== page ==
The new department of Emerging Media at Peking University, Beijing, China, held a conference on 15 September 2017 on its subject, ‘Emerging Media’, subtitled Connection, Innovation, Transformation. Peking University is at the top of universities across China, so its establishment of this department about four years ago is reminiscent of Oxford University establishing the Oxford Internet Institute (OII) in 2001. I expect that this new department will have an even larger impact on the development of the field of Internet and new media studies across China and around the world. It was an honor to give one of the keynotes around our research on the political implications of search.
My thanks to the Dean, Professor XIE Xinzhou, and his colleagues at Peking University, including Professors WANG Xiuli (Charlene), Professor LI Wei and TIAN Lily, from Peking Un, and many helpful students, such as Rita Ji, who helped me throughout my stay. Their team pulled together colleagues from around the world, including James Katz (Boston College), S. Shyam Sundar (Penn State), Leopoldina Fortunati (Un of Udine), ZHOU Baohua (Fudan), WEI Ran (Un of South Carolina), Erik P. Bucy (Texas Tech), WANG Xiaoguang (Wuhan Un), ZHANNG Hongzhong (Beijing Normal Un), Kuang WenBo (Renmin Un), HAN Gang (Iowa State Un), Gil De Zoniga Homero (a former OII SDP student, now chaired professor at Un of Vienna), Eriko Uematsu (Musashino Gakuin Un), Neta Kligler-Vilenchik (Hebrew Un of Jerusalem), YU Nan (Un of Central Florida), and my former colleague while visiting the OII, Professor JIN Jianbain (Tsinghua Un).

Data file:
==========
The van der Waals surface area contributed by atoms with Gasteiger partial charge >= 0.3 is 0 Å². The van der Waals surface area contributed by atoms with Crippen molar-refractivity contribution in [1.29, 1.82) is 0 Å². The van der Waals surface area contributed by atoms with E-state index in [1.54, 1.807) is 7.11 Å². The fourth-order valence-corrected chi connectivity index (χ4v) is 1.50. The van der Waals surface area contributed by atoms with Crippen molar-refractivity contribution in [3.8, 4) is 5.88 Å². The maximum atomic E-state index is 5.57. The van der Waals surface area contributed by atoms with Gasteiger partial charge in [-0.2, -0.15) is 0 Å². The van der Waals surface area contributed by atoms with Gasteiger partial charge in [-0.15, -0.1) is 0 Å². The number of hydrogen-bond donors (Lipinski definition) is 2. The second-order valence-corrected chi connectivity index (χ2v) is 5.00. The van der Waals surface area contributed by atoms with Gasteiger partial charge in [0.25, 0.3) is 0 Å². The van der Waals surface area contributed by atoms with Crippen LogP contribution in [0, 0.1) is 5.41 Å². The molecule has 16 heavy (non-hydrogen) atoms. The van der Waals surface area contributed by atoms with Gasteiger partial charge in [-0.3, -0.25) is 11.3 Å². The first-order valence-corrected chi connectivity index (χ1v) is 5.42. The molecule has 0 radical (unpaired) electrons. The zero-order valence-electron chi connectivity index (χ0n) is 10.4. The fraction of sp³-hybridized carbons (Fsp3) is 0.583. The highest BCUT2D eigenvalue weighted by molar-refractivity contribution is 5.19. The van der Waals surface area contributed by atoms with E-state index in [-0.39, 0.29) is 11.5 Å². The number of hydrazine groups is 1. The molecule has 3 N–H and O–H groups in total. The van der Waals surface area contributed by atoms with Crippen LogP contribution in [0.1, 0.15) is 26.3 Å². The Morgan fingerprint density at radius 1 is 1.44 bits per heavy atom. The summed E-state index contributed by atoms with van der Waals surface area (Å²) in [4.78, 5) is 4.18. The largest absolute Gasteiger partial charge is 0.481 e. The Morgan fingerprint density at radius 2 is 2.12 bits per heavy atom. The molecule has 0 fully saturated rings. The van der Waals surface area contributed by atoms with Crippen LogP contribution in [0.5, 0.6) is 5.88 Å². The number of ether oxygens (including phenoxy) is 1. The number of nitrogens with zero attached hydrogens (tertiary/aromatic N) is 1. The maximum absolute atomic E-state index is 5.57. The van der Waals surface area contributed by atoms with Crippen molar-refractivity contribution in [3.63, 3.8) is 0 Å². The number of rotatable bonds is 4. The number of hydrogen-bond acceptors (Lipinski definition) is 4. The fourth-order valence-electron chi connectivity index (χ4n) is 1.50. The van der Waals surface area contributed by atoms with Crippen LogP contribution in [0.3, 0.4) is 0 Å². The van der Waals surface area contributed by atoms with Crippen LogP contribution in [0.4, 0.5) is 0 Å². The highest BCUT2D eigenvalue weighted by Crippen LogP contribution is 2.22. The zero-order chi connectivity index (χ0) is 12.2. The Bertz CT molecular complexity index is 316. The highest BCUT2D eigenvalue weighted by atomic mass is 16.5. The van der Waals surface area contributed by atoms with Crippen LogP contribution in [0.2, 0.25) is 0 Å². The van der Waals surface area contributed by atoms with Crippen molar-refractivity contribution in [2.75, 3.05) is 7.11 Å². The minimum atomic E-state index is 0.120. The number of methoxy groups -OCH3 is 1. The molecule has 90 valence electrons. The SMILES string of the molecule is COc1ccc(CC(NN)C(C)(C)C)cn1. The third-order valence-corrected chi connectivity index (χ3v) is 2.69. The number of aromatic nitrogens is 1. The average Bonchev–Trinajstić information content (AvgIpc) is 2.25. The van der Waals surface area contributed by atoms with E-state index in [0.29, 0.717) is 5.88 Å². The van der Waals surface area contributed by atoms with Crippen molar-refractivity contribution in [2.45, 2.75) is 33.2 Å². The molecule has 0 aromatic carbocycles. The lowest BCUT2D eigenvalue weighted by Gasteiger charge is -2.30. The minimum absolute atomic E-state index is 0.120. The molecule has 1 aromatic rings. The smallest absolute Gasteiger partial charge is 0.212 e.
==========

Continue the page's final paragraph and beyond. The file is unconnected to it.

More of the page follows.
They organized an engaging several days of talks and visits, such as to the Headquarters of Sina Weibo, giving all of us a personal sense of current developments around the Internet and social media in China.
Friday, September 22nd, 2017